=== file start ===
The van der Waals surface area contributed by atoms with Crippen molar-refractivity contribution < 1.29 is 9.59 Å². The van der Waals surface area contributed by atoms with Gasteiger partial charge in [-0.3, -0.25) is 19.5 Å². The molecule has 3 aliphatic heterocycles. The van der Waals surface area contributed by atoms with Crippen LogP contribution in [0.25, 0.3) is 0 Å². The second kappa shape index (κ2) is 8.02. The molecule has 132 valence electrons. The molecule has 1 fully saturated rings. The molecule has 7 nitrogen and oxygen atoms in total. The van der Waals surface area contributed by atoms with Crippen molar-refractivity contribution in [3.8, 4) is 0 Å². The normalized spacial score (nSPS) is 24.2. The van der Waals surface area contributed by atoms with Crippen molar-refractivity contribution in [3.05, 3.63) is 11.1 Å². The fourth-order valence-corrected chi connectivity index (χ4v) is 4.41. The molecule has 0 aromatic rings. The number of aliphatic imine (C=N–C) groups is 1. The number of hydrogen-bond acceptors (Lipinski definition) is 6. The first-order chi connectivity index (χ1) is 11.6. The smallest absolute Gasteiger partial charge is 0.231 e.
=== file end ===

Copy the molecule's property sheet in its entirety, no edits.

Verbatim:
The van der Waals surface area contributed by atoms with Crippen molar-refractivity contribution < 1.29 is 9.59 Å². The van der Waals surface area contributed by atoms with Gasteiger partial charge in [-0.3, -0.25) is 19.5 Å². The molecule has 3 aliphatic heterocycles. The van der Waals surface area contributed by atoms with Crippen LogP contribution in [0.25, 0.3) is 0 Å². The second kappa shape index (κ2) is 8.02. The molecule has 132 valence electrons. The molecule has 1 fully saturated rings. The molecule has 7 nitrogen and oxygen atoms in total. The van der Waals surface area contributed by atoms with Crippen molar-refractivity contribution in [3.8, 4) is 0 Å². The normalized spacial score (nSPS) is 24.2. The van der Waals surface area contributed by atoms with Crippen molar-refractivity contribution in [3.05, 3.63) is 11.1 Å². The fourth-order valence-corrected chi connectivity index (χ4v) is 4.41. The molecule has 0 aromatic rings. The number of aliphatic imine (C=N–C) groups is 1. The number of hydrogen-bond acceptors (Lipinski definition) is 6. The first-order chi connectivity index (χ1) is 11.6. The smallest absolute Gasteiger partial charge is 0.231 e.